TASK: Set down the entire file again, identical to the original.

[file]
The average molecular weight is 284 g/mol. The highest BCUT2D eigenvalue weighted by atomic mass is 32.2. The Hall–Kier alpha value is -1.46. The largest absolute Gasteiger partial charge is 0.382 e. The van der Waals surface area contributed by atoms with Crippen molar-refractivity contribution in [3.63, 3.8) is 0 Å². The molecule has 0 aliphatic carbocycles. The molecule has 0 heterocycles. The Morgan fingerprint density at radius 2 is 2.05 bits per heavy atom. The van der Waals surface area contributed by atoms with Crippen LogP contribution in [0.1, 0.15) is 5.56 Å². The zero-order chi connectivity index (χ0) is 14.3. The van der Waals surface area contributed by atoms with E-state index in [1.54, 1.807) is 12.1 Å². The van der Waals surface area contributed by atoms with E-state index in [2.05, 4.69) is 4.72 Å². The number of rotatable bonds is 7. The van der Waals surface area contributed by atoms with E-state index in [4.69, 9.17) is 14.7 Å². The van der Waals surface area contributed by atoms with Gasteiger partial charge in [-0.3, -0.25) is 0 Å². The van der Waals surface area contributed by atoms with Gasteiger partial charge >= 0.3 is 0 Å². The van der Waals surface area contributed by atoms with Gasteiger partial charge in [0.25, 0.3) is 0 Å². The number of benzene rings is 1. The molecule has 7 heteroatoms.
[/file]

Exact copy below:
The average molecular weight is 284 g/mol. The highest BCUT2D eigenvalue weighted by atomic mass is 32.2. The Hall–Kier alpha value is -1.46. The largest absolute Gasteiger partial charge is 0.382 e. The van der Waals surface area contributed by atoms with Crippen molar-refractivity contribution in [3.63, 3.8) is 0 Å². The molecule has 0 aliphatic carbocycles. The molecule has 0 heterocycles. The Morgan fingerprint density at radius 2 is 2.05 bits per heavy atom. The van der Waals surface area contributed by atoms with Crippen LogP contribution in [0.1, 0.15) is 5.56 Å². The zero-order chi connectivity index (χ0) is 14.3. The van der Waals surface area contributed by atoms with E-state index in [1.54, 1.807) is 12.1 Å². The van der Waals surface area contributed by atoms with E-state index in [2.05, 4.69) is 4.72 Å². The number of rotatable bonds is 7. The van der Waals surface area contributed by atoms with E-state index in [4.69, 9.17) is 14.7 Å². The van der Waals surface area contributed by atoms with Gasteiger partial charge in [-0.3, -0.25) is 0 Å². The van der Waals surface area contributed by atoms with Gasteiger partial charge >= 0.3 is 0 Å². The van der Waals surface area contributed by atoms with Gasteiger partial charge in [0.25, 0.3) is 0 Å². The number of benzene rings is 1. The molecule has 7 heteroatoms.